by: Paul Grod and Shimon Fogel Contributed to The Globe and Mail
Published Sunday, Mar. 30 2014, 9:00 AM EDT
Last updated Sunday, Mar. 30 2014, 9:00 AM EDT
~~The moment went unnoticed by much of the world’s media, but it underlined the long-standing constructive relationship that has existed between Ukraine’s Jews and Ukrainians, an alliance that has only strengthened since last month’s downfall of former Ukrainian president Viktor Yanukovych.
At a recent wreath-laying ceremony in Kiev commemorating the bicentennial of the birth of Ukraine’s bard, Taras Shevchenko, a crowd of several thousand abruptly started cheering, “Long live the Jews! Long live Israel!” The chant was in honour of Rabbi Moshe Reuven Azman, who the day before had individually blessed ten Ukrainians who were critically wounded by pro-Yanukovych forces during last month’s protest near Kiev’s Maidan before being airlifted to Israel for treatment. Many at the ceremony eagerly hugged the rabbi and shook his hand.
This encounter reflects the paradox facing Ukraine and its new government. One the one hand, the Russian media, aided by some Western observers, launched a campaign accusing Ukraine’s new government of anti-Semitism, fascism and extremism. They note that several ministerial posts are filled by individuals representing nationalist parties.
On the other hand, many in Ukraine, including members of the Jewish community, claim the situation on the ground is quite different. They accuse Russia and its president, Vladimir Putin, of instigating a propaganda campaign geared to discredit Ukraine’s Maidan and the principles of democracy, freedom, ethnic and human rights for which millions stood, and for which more than a hundred died.
As leaders of organizations representing Canada’s Ukrainian and Jewish communities, we lend our support to the voices in Ukraine and abroad who say that of the many challenges facing the country, anti-Semitism is not one of them. We agree with Abraham Foxman, the national director of the Anti-Defamation League in the United States, who wrote in The Jerusalem Post on March 14: “It is as important when we say something is not anti-Semitism as when (we) say it is. That is why it is so important to say that Russia’s claims about anti-Semitism in Ukraine’s revolution are simply not true. They are an effort to delegitimize the actions of the Ukrainian people and to win sympathy for Russia’s defiance of international law.”
Ukrainian Jews struggled and died alongside their fellow Ukrainians on Kiev’s Maidan. Not only did many of Ukraine’s leading Jewish businessmen support the Maidan, but a number of Jews today hold important posts in the new government.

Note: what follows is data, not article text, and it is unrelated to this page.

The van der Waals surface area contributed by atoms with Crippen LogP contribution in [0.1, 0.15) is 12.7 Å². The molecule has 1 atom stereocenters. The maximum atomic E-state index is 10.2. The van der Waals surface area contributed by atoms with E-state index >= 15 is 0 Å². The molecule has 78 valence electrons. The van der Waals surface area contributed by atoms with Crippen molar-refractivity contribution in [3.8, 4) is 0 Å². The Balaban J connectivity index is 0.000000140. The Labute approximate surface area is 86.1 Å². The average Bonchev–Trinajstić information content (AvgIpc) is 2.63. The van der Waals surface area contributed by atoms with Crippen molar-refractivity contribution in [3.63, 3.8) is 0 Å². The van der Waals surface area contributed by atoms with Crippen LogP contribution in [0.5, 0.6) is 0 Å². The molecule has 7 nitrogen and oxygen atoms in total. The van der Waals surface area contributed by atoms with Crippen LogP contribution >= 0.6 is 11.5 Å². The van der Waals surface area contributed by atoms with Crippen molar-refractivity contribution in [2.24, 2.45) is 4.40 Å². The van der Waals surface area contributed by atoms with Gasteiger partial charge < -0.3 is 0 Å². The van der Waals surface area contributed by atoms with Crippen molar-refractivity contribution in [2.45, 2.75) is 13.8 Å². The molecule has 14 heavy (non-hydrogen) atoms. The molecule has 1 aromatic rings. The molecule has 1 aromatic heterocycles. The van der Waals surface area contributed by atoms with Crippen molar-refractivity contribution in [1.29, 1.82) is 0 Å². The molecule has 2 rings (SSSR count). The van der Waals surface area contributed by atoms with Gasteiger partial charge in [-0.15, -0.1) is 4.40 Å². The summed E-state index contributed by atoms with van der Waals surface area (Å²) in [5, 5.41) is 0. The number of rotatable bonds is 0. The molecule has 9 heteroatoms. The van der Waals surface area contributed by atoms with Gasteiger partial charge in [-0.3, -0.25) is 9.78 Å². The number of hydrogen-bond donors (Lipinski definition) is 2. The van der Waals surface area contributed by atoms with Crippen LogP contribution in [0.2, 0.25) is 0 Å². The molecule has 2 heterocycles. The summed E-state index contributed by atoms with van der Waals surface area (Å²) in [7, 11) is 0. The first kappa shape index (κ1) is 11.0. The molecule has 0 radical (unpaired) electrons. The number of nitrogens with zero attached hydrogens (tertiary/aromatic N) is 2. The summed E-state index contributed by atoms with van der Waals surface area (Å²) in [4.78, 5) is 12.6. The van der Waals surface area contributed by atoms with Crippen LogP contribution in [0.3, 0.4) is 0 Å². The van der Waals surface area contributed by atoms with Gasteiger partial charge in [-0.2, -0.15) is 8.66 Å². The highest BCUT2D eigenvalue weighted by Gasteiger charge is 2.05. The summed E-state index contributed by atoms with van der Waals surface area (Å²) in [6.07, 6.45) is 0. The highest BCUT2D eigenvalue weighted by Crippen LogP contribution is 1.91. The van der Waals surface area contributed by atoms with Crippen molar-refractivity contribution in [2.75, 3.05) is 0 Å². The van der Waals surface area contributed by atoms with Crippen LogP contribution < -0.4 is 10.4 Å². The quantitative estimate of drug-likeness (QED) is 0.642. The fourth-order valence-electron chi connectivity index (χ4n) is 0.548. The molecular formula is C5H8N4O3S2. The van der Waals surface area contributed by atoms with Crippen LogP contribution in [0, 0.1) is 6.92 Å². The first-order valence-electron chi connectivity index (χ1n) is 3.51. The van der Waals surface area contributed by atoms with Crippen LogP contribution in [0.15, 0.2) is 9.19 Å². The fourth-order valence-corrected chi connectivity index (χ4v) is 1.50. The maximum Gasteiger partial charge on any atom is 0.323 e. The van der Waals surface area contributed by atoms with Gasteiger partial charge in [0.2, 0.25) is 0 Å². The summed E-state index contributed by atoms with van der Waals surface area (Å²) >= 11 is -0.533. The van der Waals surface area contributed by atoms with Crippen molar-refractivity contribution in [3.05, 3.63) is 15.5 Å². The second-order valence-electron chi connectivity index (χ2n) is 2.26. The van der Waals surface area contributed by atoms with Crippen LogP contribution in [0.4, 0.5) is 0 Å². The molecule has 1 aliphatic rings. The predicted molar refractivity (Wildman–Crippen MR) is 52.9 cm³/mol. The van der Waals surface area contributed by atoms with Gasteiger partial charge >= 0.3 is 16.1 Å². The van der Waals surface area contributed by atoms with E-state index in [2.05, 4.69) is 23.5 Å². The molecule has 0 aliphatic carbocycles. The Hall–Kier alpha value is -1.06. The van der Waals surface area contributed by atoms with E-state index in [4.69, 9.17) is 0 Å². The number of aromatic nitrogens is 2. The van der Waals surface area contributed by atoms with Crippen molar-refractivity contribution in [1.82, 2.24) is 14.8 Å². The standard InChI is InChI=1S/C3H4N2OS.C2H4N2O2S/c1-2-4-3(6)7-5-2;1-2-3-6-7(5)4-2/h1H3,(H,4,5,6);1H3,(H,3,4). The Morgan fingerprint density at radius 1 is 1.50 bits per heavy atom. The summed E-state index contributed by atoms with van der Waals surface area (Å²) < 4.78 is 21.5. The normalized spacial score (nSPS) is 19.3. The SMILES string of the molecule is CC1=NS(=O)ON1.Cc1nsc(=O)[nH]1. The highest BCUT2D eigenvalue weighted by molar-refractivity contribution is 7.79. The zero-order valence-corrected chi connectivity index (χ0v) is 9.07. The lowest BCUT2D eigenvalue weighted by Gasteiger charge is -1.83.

Jews in Ukraine have experienced Anti-semitism, as in other parts of the world. Yet those incidents are significantly fewer than in other European countries. As the ADL noted, “it is fair to say that there was more antisemitism manifest in the worldwide Occupy Wall Street movement than we have seen so far in the revolution taking place in Ukraine.”
The day after the wreath-laying ceremony in Kiev, Shimon Briman of New York’s Russian-language Forum Daily, wrote: “As a Jew and as an Israeli, I am less concerned with the ‘fascism’ of the new Ukrainian authorities but with the fact that if Moscow has ordered there to be antisemitic violence in Ukraine, these might well be organized by the appointed ‘well-wishers.’”
In remembering those who perished on the Maidan, Vyacheslav Likhachev, a leading expert on right wing movements wrote: “The national or religious heritage of those who were killed is, of course, not important in truth…Everything is unimportant…except that they are heroes of Ukraine, who died in its honor while fighting against evil and injustice. But the propaganda makers in the Kremlin’s pay, as well as those who listen to them and who are too rooted in their stereotypes to open their eyes and see the truth for themselves are still continuing their ritual howling about “antisemitic Bandera followers taking power - the descendants of those who killed the Jews at Babiy Yar….”
Ukrainians, Jews, Tatars, Russians want to build a democratic Ukrainian state whose government respects the dignity of its people. We want to see the multicultural communities in Ukraine continue to live together in harmony while building a better future for their children – much as we enjoy in Canada.
Paul Grod is president of the Ukrainian Canadian Congress; Shimon Fogel is chief executive officer at the Centre for Israel and Jewish Affairs